What is Jesus doing?
If you were his political advisor, you would freak out when witnessing our Gospel scene today. You would pull Jesus aside and say, “Dude, you can’t just waltz through Samaria. And you definitely, definitely cannot go hang out at the local well.”
You see, Jacob’s well is not any old well. Jacob’s well is a place to meet the ladies. In the Hebrew Scriptures, Old Testament heroes like Isaac and Jacob met their wives at wells. In fact, this well that Jesus approaches IS the well where Jacob met Rachel and fell in love. If I were making a soundtrack to the Bible, I’d put some Barry White or Marvin Gaye on in the background. This passage is supposed to make us very, very, VERY uncomfortable.
Is Jesus going to make a play for this Samaritan woman? Is he going to reach for her hand and look deep into her eyes? At first it looks that way. He takes the brazen step of asking her for a drink of water. Jews at the time considered Samaritans unclean and were not supposed to talk or touch them. So, when Jesus asks for water, he is breaking all sorts of social taboos. He’s asking for something that should have made his disciples’ blood drain out of their faces and pool somewhere deep in their gut. They are probably feeling what you would feel if you ever ran into your pastor at a local bar, chatting up an attractive stranger and offering to buy them a drink.
The situation is fraught with meaning and very, very icky.
Soon, though, Jesus takes all these dangerous symbols and behaviors and turns them on their head.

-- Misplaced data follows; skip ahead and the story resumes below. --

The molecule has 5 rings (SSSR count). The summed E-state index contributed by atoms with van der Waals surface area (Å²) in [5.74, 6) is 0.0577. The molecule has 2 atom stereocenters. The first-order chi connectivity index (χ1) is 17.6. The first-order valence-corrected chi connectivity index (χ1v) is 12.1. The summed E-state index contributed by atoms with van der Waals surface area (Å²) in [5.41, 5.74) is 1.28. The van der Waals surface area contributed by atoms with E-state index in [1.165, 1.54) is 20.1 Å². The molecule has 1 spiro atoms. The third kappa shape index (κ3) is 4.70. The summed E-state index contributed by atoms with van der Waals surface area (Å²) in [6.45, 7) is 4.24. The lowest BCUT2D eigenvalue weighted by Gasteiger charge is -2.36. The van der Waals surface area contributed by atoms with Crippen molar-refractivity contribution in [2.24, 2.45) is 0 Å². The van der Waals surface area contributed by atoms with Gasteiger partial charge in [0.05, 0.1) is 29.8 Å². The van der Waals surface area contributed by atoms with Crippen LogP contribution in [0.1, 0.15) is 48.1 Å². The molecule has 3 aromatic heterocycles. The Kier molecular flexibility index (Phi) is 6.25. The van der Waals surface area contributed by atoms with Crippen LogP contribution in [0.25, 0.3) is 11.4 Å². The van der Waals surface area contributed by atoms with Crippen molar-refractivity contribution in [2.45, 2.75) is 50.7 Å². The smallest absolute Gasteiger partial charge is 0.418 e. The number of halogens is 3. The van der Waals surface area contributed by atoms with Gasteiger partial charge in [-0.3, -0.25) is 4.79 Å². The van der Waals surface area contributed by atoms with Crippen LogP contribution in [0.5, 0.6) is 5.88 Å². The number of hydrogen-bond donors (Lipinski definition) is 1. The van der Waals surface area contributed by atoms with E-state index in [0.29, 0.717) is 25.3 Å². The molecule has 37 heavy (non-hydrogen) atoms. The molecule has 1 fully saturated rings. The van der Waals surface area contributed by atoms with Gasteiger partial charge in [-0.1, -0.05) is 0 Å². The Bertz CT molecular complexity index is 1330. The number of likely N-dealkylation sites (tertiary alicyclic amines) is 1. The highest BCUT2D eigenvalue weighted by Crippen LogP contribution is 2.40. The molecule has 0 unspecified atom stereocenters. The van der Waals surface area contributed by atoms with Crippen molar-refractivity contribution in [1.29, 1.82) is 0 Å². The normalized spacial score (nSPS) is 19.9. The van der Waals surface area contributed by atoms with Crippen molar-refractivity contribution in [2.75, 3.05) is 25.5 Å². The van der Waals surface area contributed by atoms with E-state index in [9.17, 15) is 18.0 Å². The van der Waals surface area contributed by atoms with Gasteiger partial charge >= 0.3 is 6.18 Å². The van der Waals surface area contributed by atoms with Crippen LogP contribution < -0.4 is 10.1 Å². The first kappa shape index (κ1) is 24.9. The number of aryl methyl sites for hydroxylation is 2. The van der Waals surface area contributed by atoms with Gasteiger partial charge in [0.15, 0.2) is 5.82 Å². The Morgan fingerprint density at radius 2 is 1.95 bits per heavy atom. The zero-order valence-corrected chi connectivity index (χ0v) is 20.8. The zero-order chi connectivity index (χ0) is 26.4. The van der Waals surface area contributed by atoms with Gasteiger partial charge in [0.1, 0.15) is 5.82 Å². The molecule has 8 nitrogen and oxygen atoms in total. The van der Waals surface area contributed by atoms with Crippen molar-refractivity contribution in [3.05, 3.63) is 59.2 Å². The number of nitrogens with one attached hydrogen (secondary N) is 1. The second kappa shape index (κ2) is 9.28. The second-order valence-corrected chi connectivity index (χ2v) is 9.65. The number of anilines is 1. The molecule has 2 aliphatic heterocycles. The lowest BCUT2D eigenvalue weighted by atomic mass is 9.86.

Instead of flirting with the Samaritan woman, instead of offering her the fleeting affections of a human man, instead of using her up, like she had been used up in the past, Jesus treats her with incredible respect and dignity.
Not only does he treat her with respect and dignity, he also engages her on a theological level that is deeper and more challenging than any other encounter he’s had so far in the Gospel of John.
He meets this foreign woman who is “living in sin”, meets her eye to eye and reveals to her that he is the Christ.
He meets this broken hearted woman, who has had five husbands who have either died or left her and offers her insight into the nature of God.
He meets this shunned woman, who was invited to no dinner parties, who experienced people crossing the street just to avoid her, and he offers her living water that will never evaporate.
Maybe you are feeling used up and dried out. Maybe you are being shunned by friends or family. Maybe you have grieved the loss of a spouse. Maybe you have a hard time trusting your partner because you have been left before.
Two weeks ago, we talked about bringing our baggage and offering it up to God for Lent.
Well, have you wondered what happens next? God doesn’t just look at your offerings casually and pat you on the back and move on to the next person in line.
No, God meets you at the well, sits down, looks you in the eye, acknowledges the truth about who you are, tells you to cut out any inappropriate behavior, and then offers you the gushing, rushing, bubbling living water.
Life with God is not just about following a bunch of rules or having a wonderful community like Emmanuel. God wants us to encounter him personally, intimately. God wants to visit with us, to hear our sorrows, to speak the truth to us and to fill us up.
And instead of talking more about what it is like to encounter God, I’m going to end this sermon early, sit down and give us all a few minutes of silence so you can experience it yourself. In this time of silence imagine yourself at the well. What would God say to you? What would the living water taste like? How would it make you feel?
I’ll close with this prayer,
“Lord, we come to you, just as we are, and we meet you at the well. Please be among us now and give us the Living Water.”